In the spring of 2000, Owen Flanagan participated in the Eighth Mind and Life Conference, sponsored by the Dalai Lama. The Mind and Life Conferences are a series of dialogs among "scientists, philosophers, and contemplatives" to develop a greater understanding of psychology and the philosophy of psychology, to advance the understanding of the nature of reality, and to promote the well-being of people around the world. Flanagan had a passing familiarity with Buddhism prior to attending the conference, but between his experiences at the conference and the media attention he received following it, Flanagan's passing interest developed into something more serious. The result is The Bodhisattva's Brain. It is an attempt to naturalize Buddhism -- to pare away the magic, superstition, and untestable theses that is common within popular Buddhism.
Flanagan is what some might call a "hard headed" analytic philosopher, who has no patience for the "woolly minded" thinking that generally characterizes popular religions. So it is noteworthy that he would take the time to see what he might find valuable in Buddhism. Unsurprisingly -- though Flanagan himself seems surprised -- he finds much that is valuable. His surprised reaction indicates a prior lack of appreciation for the pragmatic nature of Buddhism and his final conclusions about what is valuable in Buddhism betray an immovable commitment to what Buddhist's would call mere "conventional" knowledge. Despite this, he shows a good understanding of many of the most important Buddhist concepts. The Bodhisattva's Brain is a landmark examination of Buddhism from a Western analytic perspective.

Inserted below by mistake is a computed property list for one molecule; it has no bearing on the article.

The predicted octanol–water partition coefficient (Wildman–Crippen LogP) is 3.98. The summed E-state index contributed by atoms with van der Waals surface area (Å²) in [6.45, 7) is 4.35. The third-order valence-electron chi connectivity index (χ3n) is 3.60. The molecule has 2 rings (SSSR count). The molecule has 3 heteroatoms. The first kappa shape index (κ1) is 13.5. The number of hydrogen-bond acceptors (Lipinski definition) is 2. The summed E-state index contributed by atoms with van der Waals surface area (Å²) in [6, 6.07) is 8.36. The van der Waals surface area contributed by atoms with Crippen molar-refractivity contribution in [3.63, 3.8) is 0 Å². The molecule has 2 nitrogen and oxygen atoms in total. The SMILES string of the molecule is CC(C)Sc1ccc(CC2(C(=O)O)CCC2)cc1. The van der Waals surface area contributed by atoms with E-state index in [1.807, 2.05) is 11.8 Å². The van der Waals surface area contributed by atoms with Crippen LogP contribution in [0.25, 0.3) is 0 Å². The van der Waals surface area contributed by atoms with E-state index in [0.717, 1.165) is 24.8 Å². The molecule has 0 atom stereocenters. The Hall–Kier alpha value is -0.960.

There are, however, a few concepts that seem overlooked or underdeveloped in the work. Flanagan appears to construe karma as a mysterious causal relationship in which what goes around eventually, magically comes around to an actor's benefit or detriment. Moreover, to escape what seem to be counter-examples, Flanagan claims that Buddhism employs the doctrine of reincarnation. This may be an accurate popular conception of karma, but Flanagan overlooks a more plausible account. Buddhism maintains that all things have a dependent existence, i.e., nothing exists separately from all other things. An aspect of this is causation. Simply put, all things have a cause and cannot exist apart from their cause. This is uncontroversial enough for physical events, but controversial when extended into the moral realm. It even seem unlikely that one's fortune or misfortune always is caused by something one did previously or in a past life.